I am completely confused as to how one does research with patrilineal names. If you don’t yet know the name of the father I am not sure how you can discover who is the son of the father. But that is another topic.

    • Judy G. Russell says:

      Carolyn, doing a Y test is a good way to check possible other surnames adopted in populations that took surnames late. My cousin Dick, whose paternal line is Ashkenazi, has NO matches to his own surname — but a couple of good matches to one other, which may point the way back to a particular location. The problem with the Ashkenazi population in particular is endogamy (intramarriage within the group). So you’re always dealing with so many more matches than you might in less endogamous populations. The leads can be overwhelming.

      • Carolyn Lea says:

        Thank you. I know. I have so much intermarriage in my own family that I do not even understand when someone says they are only doing their direct line. Even among my mother’s German Lutherans, cousins md cousins.

        But it is good to know I did not waste my money and the results may be helpful.

        I have used the new tool dnagedcom (Don Worth) (http://www.dnagedcom.com/) which allows you to see much more information on a larger group than using the tools at FTDNA. My sister and I have a different group of 2-4th cousin matches on autosomal results which indicates how important it is to test everyone you can.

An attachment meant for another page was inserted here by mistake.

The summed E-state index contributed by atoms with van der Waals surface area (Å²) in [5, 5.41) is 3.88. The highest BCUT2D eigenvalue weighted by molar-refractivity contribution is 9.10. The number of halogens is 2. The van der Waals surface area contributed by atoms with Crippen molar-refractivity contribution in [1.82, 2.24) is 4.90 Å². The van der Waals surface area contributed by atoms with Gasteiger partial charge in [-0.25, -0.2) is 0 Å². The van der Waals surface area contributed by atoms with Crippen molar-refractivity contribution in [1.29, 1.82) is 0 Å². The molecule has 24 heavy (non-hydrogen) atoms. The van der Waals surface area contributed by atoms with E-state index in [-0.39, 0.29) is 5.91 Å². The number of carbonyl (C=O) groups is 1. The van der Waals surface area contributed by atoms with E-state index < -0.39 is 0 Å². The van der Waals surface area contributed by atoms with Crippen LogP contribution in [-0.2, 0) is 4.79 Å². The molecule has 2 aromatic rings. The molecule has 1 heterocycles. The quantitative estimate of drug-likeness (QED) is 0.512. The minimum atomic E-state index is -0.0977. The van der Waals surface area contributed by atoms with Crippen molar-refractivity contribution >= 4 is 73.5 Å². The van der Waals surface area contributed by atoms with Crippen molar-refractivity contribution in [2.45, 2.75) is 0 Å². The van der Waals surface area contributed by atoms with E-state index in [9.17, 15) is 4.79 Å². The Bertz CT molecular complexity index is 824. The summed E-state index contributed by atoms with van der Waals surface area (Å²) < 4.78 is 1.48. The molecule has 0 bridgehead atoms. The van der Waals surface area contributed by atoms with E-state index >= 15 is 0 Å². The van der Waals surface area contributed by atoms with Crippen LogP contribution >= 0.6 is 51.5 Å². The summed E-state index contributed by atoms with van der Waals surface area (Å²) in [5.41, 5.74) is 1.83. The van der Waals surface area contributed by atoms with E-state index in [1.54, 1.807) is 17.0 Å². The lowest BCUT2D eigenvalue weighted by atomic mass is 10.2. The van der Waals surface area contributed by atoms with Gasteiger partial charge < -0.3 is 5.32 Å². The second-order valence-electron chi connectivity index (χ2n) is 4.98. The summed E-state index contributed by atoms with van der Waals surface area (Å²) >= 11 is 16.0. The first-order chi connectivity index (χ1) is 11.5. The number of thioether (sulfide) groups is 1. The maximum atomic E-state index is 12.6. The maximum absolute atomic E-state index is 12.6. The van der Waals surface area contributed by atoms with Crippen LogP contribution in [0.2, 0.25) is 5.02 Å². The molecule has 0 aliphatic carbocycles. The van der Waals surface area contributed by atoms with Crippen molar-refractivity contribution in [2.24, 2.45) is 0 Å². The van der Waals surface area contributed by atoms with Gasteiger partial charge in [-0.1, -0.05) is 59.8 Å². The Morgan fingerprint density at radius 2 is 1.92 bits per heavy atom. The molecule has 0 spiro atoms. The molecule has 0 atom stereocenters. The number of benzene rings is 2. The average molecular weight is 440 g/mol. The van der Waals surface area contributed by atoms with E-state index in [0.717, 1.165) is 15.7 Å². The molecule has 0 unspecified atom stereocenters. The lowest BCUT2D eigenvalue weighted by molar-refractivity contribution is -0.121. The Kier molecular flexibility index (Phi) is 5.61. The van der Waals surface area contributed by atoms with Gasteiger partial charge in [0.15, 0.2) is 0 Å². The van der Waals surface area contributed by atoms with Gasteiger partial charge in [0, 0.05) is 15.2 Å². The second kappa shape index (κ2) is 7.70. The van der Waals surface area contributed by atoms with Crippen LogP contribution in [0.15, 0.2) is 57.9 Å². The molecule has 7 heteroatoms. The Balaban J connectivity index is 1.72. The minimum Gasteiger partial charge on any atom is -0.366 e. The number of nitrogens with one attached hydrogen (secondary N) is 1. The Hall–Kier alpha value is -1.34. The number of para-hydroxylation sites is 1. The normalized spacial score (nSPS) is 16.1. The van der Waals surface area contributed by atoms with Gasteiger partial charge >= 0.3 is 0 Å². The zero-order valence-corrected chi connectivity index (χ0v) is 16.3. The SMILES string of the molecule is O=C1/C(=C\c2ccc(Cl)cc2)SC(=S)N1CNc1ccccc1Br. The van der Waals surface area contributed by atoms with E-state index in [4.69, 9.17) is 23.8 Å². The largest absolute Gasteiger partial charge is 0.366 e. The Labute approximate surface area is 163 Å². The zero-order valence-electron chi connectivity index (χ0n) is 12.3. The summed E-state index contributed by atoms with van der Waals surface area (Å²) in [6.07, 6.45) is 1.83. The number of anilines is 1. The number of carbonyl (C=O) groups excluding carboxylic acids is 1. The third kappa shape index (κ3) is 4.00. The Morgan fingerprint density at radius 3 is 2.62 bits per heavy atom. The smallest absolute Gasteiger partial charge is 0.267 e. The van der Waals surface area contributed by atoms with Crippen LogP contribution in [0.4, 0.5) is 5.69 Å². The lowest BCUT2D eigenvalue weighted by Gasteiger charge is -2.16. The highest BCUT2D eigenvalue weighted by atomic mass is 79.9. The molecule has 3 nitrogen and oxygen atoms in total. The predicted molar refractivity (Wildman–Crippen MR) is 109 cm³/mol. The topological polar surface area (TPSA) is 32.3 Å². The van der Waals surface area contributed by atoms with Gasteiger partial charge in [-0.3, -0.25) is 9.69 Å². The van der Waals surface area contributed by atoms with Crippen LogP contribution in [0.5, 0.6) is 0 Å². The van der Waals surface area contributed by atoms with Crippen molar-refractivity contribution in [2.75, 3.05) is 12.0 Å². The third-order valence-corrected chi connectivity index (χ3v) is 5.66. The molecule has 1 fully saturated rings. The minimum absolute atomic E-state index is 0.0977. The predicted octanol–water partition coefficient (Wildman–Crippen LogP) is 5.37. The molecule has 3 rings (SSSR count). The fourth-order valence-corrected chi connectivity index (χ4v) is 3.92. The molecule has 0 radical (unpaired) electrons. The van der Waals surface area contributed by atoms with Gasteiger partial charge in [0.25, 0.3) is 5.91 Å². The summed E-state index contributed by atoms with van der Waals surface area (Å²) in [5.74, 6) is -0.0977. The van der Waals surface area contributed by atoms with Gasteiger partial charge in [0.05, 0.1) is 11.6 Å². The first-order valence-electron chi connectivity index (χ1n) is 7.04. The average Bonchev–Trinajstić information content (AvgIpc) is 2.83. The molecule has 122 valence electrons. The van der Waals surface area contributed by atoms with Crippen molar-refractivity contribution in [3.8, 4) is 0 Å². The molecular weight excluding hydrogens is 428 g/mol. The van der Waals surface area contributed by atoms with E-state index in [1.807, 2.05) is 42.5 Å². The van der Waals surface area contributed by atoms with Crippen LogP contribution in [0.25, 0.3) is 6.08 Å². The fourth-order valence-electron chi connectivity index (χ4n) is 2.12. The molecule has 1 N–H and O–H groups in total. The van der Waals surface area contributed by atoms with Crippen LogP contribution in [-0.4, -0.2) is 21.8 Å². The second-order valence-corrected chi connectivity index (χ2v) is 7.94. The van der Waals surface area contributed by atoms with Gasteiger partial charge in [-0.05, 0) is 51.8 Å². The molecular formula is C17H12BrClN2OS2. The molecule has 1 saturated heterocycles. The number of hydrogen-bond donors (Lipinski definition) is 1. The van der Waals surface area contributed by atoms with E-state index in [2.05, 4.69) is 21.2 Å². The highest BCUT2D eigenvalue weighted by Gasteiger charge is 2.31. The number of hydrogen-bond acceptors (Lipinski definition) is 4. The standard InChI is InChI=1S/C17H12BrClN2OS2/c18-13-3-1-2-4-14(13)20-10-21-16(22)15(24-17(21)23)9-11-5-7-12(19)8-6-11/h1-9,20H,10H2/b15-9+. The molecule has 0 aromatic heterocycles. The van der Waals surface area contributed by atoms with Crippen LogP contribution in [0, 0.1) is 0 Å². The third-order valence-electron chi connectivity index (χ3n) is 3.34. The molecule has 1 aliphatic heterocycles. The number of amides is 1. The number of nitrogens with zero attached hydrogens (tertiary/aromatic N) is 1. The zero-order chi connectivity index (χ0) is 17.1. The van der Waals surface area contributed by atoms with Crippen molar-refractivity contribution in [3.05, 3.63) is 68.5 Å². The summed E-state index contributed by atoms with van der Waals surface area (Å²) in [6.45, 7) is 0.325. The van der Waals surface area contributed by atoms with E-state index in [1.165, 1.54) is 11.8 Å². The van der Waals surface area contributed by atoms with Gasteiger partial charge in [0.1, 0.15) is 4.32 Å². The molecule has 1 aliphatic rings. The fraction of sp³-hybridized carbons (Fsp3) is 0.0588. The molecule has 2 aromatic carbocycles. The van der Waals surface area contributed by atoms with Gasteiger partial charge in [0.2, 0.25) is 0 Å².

I can’t wait to see my brother’s results and see which “deck of cards” he was dealt.

  4. Phil Grass says:

    Sorry to be completely anal Judy, but there is a typo in your references. Item 5 should read the $64,000 question.

  5. Warren Coleman says:

    Glad to hear the reference to a match where the surname is not the same. I have a 37/37 match with a fellow with a different surname. My kin have eight generations on this side of the Atlantic (a fairly complete Tree) and his about five also a good Tree. He says that the answer is in England and I believe that it is a non-paternal event. We will likely never know.

    • Judy G. Russell says:

      Warren, one of the best treatments I’ve found of the different-surname scenario can be found here at the Bowes One-Name Study website.